I would like to see an intellectually honest defense of Donald Trump from an evangelical Christian. I imagine it would go something like this: "I'm voting for the dangerous racist because he might appoint justices who might reduce abortions." Or, "I'm risking war and global turmoil in hopes that Trump will make the abortion rate, which has trended down during Obama's presidency, go down faster." As much as I would disagree with that choice, it has a coherent internal logic and accords with reality. It's a plausible scenario. And if that's where you're at, I haven't thought of a good argument to convince you otherwise. But I've yet to hear anyone make that argument. And I think that's telling. Grudem was either unwilling or unable to make an honest defense of voting for Trump. Why?
Another intellectually honest case for Trump would be something like: "I'm voting for the incompetent demagogue because at least he'll be on our side." That brings us to point number two.
2) It is selfish.
"a Trump-appointed Supreme Court, together with dozens of lower court judges appointed by him, would probably result in significant advances in many of the policy areas important to Christians. It would also open the door to huge expansion of influence for the many Christian lobbying groups..."
Superficially, Grudem frames his case as a disinterested defense of what is best for the country. He quotes the scripture about seeking the welfare of the city in which you are in exile. In the same way, he says, we should seek the welfare of the United States. Grudem poses this question to guide our decision: "Which vote is most likely to bring the best results for the nation?"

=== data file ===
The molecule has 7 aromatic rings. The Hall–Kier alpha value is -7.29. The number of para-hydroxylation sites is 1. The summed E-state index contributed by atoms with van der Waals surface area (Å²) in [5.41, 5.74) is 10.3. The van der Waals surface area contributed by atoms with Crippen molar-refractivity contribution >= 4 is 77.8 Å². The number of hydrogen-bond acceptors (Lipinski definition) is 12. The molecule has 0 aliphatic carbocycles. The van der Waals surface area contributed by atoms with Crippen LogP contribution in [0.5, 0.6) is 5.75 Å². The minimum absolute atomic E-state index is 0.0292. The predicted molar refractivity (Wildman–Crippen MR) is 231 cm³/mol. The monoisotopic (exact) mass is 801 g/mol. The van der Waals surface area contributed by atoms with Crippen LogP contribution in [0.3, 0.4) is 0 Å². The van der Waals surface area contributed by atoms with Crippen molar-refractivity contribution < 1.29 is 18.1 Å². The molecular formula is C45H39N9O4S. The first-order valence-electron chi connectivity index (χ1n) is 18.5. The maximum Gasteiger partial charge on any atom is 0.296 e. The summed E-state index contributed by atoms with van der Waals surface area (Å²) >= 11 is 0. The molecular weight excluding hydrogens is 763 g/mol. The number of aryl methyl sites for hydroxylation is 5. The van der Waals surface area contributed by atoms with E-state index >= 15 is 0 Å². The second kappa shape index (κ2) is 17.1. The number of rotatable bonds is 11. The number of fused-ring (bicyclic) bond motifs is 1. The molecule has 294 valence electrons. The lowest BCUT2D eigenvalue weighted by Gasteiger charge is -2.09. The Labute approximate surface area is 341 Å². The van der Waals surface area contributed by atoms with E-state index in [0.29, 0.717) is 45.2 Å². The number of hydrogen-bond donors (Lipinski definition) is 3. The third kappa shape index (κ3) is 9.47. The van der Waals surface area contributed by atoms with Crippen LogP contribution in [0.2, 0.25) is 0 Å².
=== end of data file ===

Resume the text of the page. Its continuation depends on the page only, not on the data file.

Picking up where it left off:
At a time when many Christians are invested in unchristian attachments to patriotism and American exceptionalism, this is a dangerous question to serve as our guide. It invites Christians to vote through the lens of nationalist hierarchy (my nation first) rather than cultivating equal concern for all human life.
But leave that aside for now. Even on his own terms, Grudem fails dramatically. As the article goes on it becomes increasingly clear that for Grudem, the biggest reason to vote for Trump is that he will be on team White evangelical. He openly speculates that a Trump administration will lead to "huge expansion of influence for the many Christian lobbying groups." Does that sit well with you? Christians as just another interest group jockeying for position?
After his introduction explaining that a) Christians should vote, and b) Christians should vote for Trump, the meat of the article explores "the results we could expect from a Clinton presidency with what we could expect from a Trump presidency." Well over one-third of the ensuing analysis is devoted to the protection of so-called religious liberty for White evangelicals.
Grudem is deeply concerned about protecting the traditional prerogatives of a certain kind of conservative White Christianity. He does not acknowledge that this might have trade-offs, that the same judges likely to support restrictions on abortion and special protections for evangelicalism are also likely to harm women and workers and erode the rights of LGBT people, African Americans, and immigrants. As long as a policy seems good for his own community, Grudem shows no apparent interest in its consequences for others.
Grudem's Christianity appears insular, embattled, defensive. Preoccupied with lost power and declining cultural authority, it desperately reaches for an anti-Christian strong man to restore its fortunes. This is a Christianity so self-absorbed that its posture toward the broader polity is described by words such as take and impose, rather than give and sacrifice.